According to colonial records, Anthony Johnson was the first slave owner in the United States and he was a black man. Prior to 1655 all masters were required to free their servants after their time was up. Seven years was the limit that an indentured servant could be held. Upon their release they were granted 50 acres of land. This included any Negro purchased from slave traders. Anthony Johnson was a Negro from modern-day Angola. He was brought to the US to work on a tobacco farm in 1619. When Anthony was released he was legally recognized as a “free Negro” ran a successful farm. In 1651 he held 250 acres and five black indentured servants. Johnson first enters the legal record as a free man when he purchased a calf in 1647. On 24 July 1651, he acquired 250 acres (100 ha) of land under the headright system by buying the contracts of five indentured servants, the land was located inNorthampton County, Virginia. In 1654, it was time for Anthony to release John Casor, a black indentured servant. Instead Anthony told Casor he was extending his time. Casor left and became employed by the free white man Robert Parker. Anthony Johnson sued Robert Parker in the Northampton Court in 1654. In 1655, the court ruled that Anthony Johnson could hold John Casor indefinitely. The court gave judicial sanction for blacks to own slaves of their own race. Thus Casor became the first permanent slave and Johnson the first slave owner.


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Nelson Mandela ONE MAN CAN MAKE A CHANGE

A Xhosa  born to the  Thembu  royal family, he served as  President of South Africa from 1994 to 1999. He was the country’s first black chief executive and the first elected in a  fully representative democratic election. He declined to run for a second term. Mandela attended  Fort Hare University and the University of Witwatersrand, where he studied law was a South-African anti-apartheid revolutionary, politician and  philanthropist. He co-founded the militant  Umkhonto we Sizwe in 1961, leading a sabotage  campaign against

Afro-Cuban is all black The term refers to Cubans who mostly have West African ancestry, and to historical or cultural elements in Cuba thought to emanate from this community. According to a 2002 national census which surveyed 11.2 million Cubans, 1.1 million Cubans described themselves as Black, while 2.8 million considered themselves to be “Mulatto”.

Thus a significant proportion of those living on the island affirm some African ancestry. Although Afro-Cubans can be found throughout Cuba, Eastern Cuba has a higher concentration of blacks than other parts of the island, and Havana has the largest population of blacks of any city in Cuba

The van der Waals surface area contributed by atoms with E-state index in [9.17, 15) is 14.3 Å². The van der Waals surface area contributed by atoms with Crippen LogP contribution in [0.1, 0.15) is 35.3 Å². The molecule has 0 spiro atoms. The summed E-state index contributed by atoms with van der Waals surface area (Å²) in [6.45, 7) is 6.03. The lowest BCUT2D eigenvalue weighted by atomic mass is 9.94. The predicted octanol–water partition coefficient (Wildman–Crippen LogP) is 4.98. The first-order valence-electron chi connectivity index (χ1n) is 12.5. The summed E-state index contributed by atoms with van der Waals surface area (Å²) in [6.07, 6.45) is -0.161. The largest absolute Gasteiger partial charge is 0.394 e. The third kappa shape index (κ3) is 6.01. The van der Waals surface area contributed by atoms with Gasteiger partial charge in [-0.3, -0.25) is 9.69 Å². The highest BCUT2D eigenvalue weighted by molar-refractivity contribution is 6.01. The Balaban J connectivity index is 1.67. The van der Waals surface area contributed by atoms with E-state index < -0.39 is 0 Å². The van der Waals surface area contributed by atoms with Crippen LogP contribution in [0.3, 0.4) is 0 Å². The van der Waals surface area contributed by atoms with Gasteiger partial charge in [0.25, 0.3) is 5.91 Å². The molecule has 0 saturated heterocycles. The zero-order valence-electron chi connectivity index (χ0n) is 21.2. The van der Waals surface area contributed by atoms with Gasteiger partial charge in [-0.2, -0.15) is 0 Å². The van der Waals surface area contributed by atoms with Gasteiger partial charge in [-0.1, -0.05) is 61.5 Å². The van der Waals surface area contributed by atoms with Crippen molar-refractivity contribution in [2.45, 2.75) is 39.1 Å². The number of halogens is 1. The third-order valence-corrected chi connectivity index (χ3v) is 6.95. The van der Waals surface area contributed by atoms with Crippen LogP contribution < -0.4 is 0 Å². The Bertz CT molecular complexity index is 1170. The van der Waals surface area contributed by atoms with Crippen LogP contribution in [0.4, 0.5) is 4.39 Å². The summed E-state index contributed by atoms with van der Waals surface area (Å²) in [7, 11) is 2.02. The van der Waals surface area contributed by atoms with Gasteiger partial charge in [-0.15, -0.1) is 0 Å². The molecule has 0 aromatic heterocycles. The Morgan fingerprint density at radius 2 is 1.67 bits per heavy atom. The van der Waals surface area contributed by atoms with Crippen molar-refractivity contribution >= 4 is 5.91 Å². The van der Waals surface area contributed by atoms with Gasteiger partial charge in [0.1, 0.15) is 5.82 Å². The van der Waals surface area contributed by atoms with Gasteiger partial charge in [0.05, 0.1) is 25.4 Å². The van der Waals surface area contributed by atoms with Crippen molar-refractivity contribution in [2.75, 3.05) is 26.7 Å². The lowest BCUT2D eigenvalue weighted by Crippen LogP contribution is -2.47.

the government. In 1962, he was arrested, convicted of conspiracy to overthrow the state and sentenced to life imprisonment in the Rivonia Trial. Mandela served 27 years in prison, initially on  Robben Island and later in  Pollsmoor Prison and Victor Verster Prison. An international campaign lobbied for his release, which was granted in 1990 amid escalating civil strife. Mandela joined negotiations with President F. W. de Klerk to abolish apartheid and establish multiracial elections in 1994. Having received  more than

The

250 honors, including the 1993 Nobel Peace Prize, the US Presidential Medal of Freedom, and the Soviet  Lenin Peace Prize. After suffering from a prolonged  respiratory infection, Mandela died on 5 December 2013 at the age of 95. He died at his home in  Houghton,  Johannesburg, surrounded by his family.  Mandela was married three times, fathered six children, had 17 grandchildren. Nelson Rolihlahla Mandela 18 July 1918 – 5 December 2013

Doudou Boicel

True Story of Montreal’s

Jazz festivals origins

If you lived in the 80’s in Montreal, you knew the city’s hottest jazz club, The Rising sun. Doudou Boicel, is the man in charge of the formerly named, Rockhead; he bought it directly from Rufus Rockhead. He was the originator of Montreal’s first international

jazz and blues festival, the Rising Sun Festijazz, which was held at Place des Arts in 1978. The Festijazz was the inspiration behind major jazz and blues festivals all over the globe to come later. Read Doudou Boicel’s new book titled The Rising Sun, available online


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1909, explorer Matthew Henson accompanied Robert E. Peary on the first successful U.S. expedition to the North Pole.

1st Black female M.D degree: Rebecca Lee Crumpler became the first black woman to receive an M.D. degree. She graduated from the New England Female Medical College in 1864.

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1st Black patent holder: Thomas L. Jennings, 1821, for a dry-cleaning process.

1 st Black male M.D. degree: James McCune Smith, 1837, University of Glasgow.

South Pole: George Gibbs, 1939–1941 accompanied Richard Byrd.

1st Black male Grammy Award winner 1958: Count Basie

1st NFL Black quarterback 1953: Willie Thrower playing for Chicago Bears

Network television show host: Nat King Cole, 1956, “The Nat King Cole Show”

College graduate B.A.: Alexander Lucius Twilight, 1823, Middlebury College.

1 Black man to Invent the blood bank 1940: Dr. Charles Drew was an American Physician surgeon and medical researcher in blood transfusion and storage. He attended McGill University in Montreal and worked as intern and residency in Montreal hospitals. st